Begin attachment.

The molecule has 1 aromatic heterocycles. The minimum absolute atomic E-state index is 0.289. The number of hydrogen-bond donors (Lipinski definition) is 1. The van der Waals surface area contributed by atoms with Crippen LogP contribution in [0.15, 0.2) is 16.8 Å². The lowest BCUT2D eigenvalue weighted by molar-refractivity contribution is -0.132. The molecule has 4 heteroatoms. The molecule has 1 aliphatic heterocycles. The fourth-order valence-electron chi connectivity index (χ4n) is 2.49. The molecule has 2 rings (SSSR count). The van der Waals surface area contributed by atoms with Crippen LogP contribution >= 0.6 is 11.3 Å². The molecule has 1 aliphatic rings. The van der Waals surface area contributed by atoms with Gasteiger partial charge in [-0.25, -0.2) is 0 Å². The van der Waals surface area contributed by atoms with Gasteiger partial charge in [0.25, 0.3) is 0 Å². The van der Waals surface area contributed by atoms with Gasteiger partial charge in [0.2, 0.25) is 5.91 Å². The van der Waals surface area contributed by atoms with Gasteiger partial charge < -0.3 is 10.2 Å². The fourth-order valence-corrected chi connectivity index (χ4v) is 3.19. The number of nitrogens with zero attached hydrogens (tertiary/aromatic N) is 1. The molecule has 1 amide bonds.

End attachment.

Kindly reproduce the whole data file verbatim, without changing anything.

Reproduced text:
The molecule has 1 aromatic heterocycles. The minimum absolute atomic E-state index is 0.289. The number of hydrogen-bond donors (Lipinski definition) is 1. The van der Waals surface area contributed by atoms with Crippen LogP contribution in [0.15, 0.2) is 16.8 Å². The lowest BCUT2D eigenvalue weighted by molar-refractivity contribution is -0.132. The molecule has 4 heteroatoms. The molecule has 1 aliphatic heterocycles. The fourth-order valence-electron chi connectivity index (χ4n) is 2.49. The molecule has 2 rings (SSSR count). The van der Waals surface area contributed by atoms with Crippen LogP contribution >= 0.6 is 11.3 Å². The molecule has 1 aliphatic rings. The van der Waals surface area contributed by atoms with Gasteiger partial charge in [-0.25, -0.2) is 0 Å². The van der Waals surface area contributed by atoms with Gasteiger partial charge in [0.25, 0.3) is 0 Å². The van der Waals surface area contributed by atoms with Gasteiger partial charge in [0.2, 0.25) is 5.91 Å². The van der Waals surface area contributed by atoms with Gasteiger partial charge < -0.3 is 10.2 Å². The fourth-order valence-corrected chi connectivity index (χ4v) is 3.19. The number of nitrogens with zero attached hydrogens (tertiary/aromatic N) is 1. The molecule has 1 amide bonds.